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Old 10-20-2007, 12:12 AM   #1
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Default Need new tires... this isn't gonna help convince me of that

I'm somewhat conservative... I don't believe in replacing things until they're officially broken. My current tires have plenty of tread, but for some reason don't grab the road worth a crap. This video is in the rain, and I never had it floored (except for e-brake park) because the dumb thing bounces into second gear and back down, which is HELL on the trans I'm sure.

So why does it bounce up to 3 grand, then back down, then back up, and so on and so forth? Doesn't do it as soon as rear wheels start moving.

I have a video on cell phone... but for whatever gay reason photobucket doesn't like it. Is this something limited by the PCM, or ABS, or what?
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Old 10-20-2007, 12:41 AM   #2
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Get them siped. My tires on the SLE were probably worse. With siping, they're right on par in wet, snow, and ice. Dry traction still sucks, but in adverse conditions they're great now.
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Old 10-20-2007, 02:05 AM   #3
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The problem with siping is that it makes the tire wear like crazy, and after a while, you can start losing chunks of tread. Better to just buy good tires in the first place.
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Old 10-20-2007, 02:15 AM   #4
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I do believe they're siped. They're cheap *** tires... and the sidewalls bow WAY out, which makes me believe they're shot. They're known as 'Super Star Radial G/T' tires. You can see little dryrot cracks and actually chunks missing from inbetween the treads.

Why is it when I try to spin them a bit at a standstill, and e-brake is on, when I stomp it, it goes up to 3 grand, then drops as if traction control is on minus the abs noise, then back up, then back down? Is that the engine computer suggestiing I should engage traction control? I know I've seen some bonnevilles lay some pretty long marks on video on yourtube, streetfire, and on here, and they didn't do any of that bouncing lol. On dry pavement, I get the speedo up til about 7 mph and tach up to about 3 and a half, but I think thats from POS torque converter and excessive stockness lol.

Not something I should be doing anyway... but if I'm getting new tires... I gotta get rid of these ones, right? I like powertrain warrantys...

EDIT: Here'* the lovely tires 2k mi ago. Check out the awesome sidewall support

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Old 10-20-2007, 07:50 AM   #5
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Quote:
Originally Posted by putertopia
My current tires have plenty of tread, but for some reason don't grab the road worth a crap.......You can see little dryrot cracks and actually chunks missing from inbetween the treads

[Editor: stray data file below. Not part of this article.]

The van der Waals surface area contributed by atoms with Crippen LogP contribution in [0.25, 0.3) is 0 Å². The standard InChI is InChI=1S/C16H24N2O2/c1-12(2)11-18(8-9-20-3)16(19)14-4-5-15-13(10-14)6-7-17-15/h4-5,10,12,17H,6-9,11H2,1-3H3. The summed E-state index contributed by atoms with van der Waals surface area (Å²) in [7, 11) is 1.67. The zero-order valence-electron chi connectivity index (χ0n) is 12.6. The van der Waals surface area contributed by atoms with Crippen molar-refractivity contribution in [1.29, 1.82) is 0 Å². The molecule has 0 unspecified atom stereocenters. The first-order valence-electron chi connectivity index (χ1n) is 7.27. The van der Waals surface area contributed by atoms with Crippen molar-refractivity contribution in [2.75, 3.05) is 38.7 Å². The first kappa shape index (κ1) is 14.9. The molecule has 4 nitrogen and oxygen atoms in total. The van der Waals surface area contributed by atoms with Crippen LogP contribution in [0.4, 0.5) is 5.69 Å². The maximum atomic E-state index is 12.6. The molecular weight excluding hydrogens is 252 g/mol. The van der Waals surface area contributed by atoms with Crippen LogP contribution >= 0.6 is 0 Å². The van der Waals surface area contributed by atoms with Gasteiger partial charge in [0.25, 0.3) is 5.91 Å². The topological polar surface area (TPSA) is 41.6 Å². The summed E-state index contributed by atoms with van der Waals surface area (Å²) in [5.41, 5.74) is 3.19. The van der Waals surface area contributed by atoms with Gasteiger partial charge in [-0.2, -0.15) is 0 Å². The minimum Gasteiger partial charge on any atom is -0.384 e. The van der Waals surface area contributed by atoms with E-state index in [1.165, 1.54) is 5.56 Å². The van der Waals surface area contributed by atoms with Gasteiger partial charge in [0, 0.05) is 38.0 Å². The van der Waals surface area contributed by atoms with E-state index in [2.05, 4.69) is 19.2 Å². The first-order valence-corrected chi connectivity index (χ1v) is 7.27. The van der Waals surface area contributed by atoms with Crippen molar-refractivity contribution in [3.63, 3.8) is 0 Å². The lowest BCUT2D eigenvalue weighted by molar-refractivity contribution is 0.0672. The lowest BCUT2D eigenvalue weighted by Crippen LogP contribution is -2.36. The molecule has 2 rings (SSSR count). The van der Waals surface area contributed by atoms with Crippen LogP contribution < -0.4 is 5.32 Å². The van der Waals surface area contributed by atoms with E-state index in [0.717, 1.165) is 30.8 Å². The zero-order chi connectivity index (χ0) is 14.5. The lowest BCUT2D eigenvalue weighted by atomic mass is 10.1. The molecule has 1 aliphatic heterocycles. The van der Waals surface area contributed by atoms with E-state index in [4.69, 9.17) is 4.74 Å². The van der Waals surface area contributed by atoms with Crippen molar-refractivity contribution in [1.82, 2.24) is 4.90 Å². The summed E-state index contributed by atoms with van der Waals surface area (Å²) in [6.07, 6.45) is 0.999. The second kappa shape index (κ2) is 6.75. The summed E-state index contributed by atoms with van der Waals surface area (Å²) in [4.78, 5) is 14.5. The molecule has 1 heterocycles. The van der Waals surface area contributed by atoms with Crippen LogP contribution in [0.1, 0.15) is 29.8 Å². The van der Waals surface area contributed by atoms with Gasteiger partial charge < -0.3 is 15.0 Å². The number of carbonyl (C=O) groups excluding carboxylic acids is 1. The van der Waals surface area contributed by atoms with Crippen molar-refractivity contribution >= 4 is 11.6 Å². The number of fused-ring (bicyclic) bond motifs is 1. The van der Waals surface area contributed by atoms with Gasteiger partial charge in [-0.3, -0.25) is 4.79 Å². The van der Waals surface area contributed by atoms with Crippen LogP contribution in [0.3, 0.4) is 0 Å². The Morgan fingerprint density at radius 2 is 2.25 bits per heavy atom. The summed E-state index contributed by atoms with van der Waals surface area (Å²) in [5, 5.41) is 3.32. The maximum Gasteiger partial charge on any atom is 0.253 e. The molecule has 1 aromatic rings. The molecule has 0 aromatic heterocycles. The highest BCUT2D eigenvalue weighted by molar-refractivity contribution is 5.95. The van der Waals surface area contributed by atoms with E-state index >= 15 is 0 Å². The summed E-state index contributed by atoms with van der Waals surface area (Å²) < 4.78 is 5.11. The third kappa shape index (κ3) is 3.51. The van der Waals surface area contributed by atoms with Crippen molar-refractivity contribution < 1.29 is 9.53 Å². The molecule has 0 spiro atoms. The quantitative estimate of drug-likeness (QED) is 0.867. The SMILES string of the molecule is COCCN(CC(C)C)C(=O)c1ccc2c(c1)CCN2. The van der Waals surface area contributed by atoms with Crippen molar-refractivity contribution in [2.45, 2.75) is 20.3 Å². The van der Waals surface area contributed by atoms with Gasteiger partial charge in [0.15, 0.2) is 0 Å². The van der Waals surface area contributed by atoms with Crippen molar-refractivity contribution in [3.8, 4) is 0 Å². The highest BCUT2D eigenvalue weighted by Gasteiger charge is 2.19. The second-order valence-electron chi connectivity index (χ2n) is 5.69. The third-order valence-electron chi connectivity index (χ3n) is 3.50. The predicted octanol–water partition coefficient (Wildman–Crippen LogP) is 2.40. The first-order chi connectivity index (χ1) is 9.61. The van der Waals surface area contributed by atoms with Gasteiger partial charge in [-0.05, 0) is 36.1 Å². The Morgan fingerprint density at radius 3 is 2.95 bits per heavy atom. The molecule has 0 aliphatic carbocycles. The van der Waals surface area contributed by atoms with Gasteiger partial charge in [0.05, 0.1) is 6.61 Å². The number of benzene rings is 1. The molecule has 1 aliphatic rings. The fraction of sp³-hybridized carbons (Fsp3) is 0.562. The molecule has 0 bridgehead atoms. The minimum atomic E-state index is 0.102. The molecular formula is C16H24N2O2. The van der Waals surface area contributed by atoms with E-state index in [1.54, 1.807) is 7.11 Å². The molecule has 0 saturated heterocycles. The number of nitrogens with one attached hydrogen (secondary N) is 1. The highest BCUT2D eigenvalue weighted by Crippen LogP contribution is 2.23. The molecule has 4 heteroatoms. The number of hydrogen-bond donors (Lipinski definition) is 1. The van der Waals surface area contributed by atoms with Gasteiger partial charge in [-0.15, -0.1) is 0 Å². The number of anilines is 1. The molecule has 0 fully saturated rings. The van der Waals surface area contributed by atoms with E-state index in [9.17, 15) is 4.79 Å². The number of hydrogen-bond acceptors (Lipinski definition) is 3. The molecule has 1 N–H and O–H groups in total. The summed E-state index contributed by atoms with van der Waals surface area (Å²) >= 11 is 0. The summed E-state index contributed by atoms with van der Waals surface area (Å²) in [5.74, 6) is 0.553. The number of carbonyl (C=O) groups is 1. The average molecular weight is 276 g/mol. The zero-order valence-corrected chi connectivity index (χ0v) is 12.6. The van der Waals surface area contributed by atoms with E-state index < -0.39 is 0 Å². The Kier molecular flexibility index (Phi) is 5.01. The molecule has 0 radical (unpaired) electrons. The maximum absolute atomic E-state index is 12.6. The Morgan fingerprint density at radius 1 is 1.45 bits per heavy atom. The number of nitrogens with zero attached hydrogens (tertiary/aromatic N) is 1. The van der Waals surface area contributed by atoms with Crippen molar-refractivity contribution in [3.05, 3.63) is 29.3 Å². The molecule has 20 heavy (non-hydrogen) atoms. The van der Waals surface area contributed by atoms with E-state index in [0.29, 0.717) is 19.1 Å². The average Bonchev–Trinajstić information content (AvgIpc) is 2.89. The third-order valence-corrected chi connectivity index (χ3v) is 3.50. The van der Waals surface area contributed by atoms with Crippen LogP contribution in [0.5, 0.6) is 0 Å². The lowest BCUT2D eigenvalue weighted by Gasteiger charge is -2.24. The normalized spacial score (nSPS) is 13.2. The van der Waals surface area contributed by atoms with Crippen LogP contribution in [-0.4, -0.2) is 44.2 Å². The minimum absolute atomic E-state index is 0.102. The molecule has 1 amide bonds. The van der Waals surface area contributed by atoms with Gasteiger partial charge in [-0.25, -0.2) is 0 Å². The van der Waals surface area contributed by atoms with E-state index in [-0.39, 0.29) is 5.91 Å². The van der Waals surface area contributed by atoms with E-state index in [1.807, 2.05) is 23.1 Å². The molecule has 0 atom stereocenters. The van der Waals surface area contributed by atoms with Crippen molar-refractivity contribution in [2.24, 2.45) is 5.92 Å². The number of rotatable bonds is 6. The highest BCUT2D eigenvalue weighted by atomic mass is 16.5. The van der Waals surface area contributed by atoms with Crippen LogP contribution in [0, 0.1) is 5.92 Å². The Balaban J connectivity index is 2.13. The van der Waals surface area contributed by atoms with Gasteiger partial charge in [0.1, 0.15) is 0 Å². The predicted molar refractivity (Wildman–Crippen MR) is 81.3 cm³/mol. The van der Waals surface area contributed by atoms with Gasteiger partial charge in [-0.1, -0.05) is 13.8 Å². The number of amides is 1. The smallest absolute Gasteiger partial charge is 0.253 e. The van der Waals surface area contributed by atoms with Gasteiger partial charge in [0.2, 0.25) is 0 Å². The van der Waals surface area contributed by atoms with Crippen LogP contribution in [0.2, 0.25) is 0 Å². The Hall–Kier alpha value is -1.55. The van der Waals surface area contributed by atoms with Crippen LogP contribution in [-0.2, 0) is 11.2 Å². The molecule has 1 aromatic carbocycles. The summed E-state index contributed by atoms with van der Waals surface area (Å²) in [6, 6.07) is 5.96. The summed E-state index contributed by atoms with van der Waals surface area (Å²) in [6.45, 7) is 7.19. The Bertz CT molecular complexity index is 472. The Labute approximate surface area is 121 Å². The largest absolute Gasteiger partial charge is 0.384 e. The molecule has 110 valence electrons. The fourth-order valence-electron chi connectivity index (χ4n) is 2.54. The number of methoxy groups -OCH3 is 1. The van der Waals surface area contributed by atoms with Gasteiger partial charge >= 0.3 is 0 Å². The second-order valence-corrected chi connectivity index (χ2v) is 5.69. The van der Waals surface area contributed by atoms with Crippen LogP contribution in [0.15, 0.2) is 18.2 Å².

I think theres your problem right there. My 97 had some decent tread left on the tires when I bought the car, but because they sat for a bit on the lot, the tires were dry rotted and didnt grab too well. Since I didnt have money to replace, I just swapped on my Chromeies.
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Old 10-20-2007, 01:05 PM   #6
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Siping does NOT cause wear. It EXTENDS tread wear life. This is a common misconception that requires research to clear up. It doesn't sound like it would extend tread life, but it actually does. This is the reason many tire shops now suggest siping new tires that they sell, as it reduces their risk in tread wear warranties. You will also not lose chunks of tread if the siping is done correctly. Sprial-cut siping leaves tie-bars so the tread and areas between the sipes can support each other. I have put my tires through H E L L with siping to prove this point.

I'm not talking about molded-in siping during the tire manufacturing process. It'* not nearly as effective as aftermarket cut-siping.


http://www.lesschwab.com/siping.asp

http://www.discounttire.com/dtcs/tireSiping.dos

Quote:
WHY DON'T MY TIRES COME SIPED FROM THE MANUFACTURER?
Our SIPING process doesn't remove ANY rubber from the tread allowing the individual SIPES to support each other. A molded SIPE leaves vacant gaps in the tread. SIPING creates edges without gaps.
To SIPE (in mass production) after the molding process would be too expensive and time consuming for the manufacturer..
However, if your tires are rotting, you'd be better off replacing them, or having them siped to get through the winter until you can buy new tires.

Siping is typically about $15 in my area per tire.
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Old 10-25-2007, 07:59 PM   #7
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So I'm thinking about just getting some fronts for now for the winter, then getting the rears around tax return time. I'm looking to spend about $80-$90 or less per tire (preferably less lol). But my big deal with these tires is the fact that you take any curve over 30 mph, and the passengers become highly entertained by the loud *** squealing coming from the front tires lol. Sounds like I'm driving like a bat outta hell, when I'm not. My Grand Marquis w/ upgraded sway bar kept up with my buddy'* 01 Audi TT w/ hard Kumho tires... heh this car first turn would probably under steer straight into a ditch if I tried that now.

So what are you guys recommendations for a new set of treads for the front? I would prefer being able to get the same tires again around tax return time. And, should I stay stock sizes or modify size? I have the 5 spoke rims.
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